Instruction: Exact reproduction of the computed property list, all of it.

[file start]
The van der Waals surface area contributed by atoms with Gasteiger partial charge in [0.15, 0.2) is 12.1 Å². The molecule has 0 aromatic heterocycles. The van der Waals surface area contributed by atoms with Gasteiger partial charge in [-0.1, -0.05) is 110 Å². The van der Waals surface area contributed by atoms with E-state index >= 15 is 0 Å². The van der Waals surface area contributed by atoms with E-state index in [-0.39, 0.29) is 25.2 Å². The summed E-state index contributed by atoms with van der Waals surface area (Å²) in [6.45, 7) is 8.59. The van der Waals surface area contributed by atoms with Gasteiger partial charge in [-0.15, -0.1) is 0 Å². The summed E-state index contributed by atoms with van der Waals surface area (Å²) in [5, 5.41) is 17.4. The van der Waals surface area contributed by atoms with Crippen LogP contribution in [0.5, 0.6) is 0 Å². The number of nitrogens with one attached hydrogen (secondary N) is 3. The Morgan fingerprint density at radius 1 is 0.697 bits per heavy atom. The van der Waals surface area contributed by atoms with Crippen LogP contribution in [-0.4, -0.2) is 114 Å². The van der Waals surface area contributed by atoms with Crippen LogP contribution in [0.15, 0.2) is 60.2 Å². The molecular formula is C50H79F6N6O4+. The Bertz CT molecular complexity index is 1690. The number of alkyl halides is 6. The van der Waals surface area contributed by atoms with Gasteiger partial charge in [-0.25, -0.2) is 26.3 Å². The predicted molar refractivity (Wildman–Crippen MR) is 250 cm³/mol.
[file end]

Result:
The van der Waals surface area contributed by atoms with Gasteiger partial charge in [0.15, 0.2) is 12.1 Å². The molecule has 0 aromatic heterocycles. The van der Waals surface area contributed by atoms with Gasteiger partial charge in [-0.1, -0.05) is 110 Å². The van der Waals surface area contributed by atoms with E-state index >= 15 is 0 Å². The van der Waals surface area contributed by atoms with E-state index in [-0.39, 0.29) is 25.2 Å². The summed E-state index contributed by atoms with van der Waals surface area (Å²) in [6.45, 7) is 8.59. The van der Waals surface area contributed by atoms with Gasteiger partial charge in [-0.15, -0.1) is 0 Å². The summed E-state index contributed by atoms with van der Waals surface area (Å²) in [5, 5.41) is 17.4. The van der Waals surface area contributed by atoms with Crippen LogP contribution in [0.5, 0.6) is 0 Å². The number of nitrogens with one attached hydrogen (secondary N) is 3. The Morgan fingerprint density at radius 1 is 0.697 bits per heavy atom. The van der Waals surface area contributed by atoms with Crippen LogP contribution in [-0.4, -0.2) is 114 Å². The van der Waals surface area contributed by atoms with Crippen LogP contribution in [0.15, 0.2) is 60.2 Å². The molecular formula is C50H79F6N6O4+. The Bertz CT molecular complexity index is 1690. The number of alkyl halides is 6. The van der Waals surface area contributed by atoms with Gasteiger partial charge in [-0.25, -0.2) is 26.3 Å². The predicted molar refractivity (Wildman–Crippen MR) is 250 cm³/mol.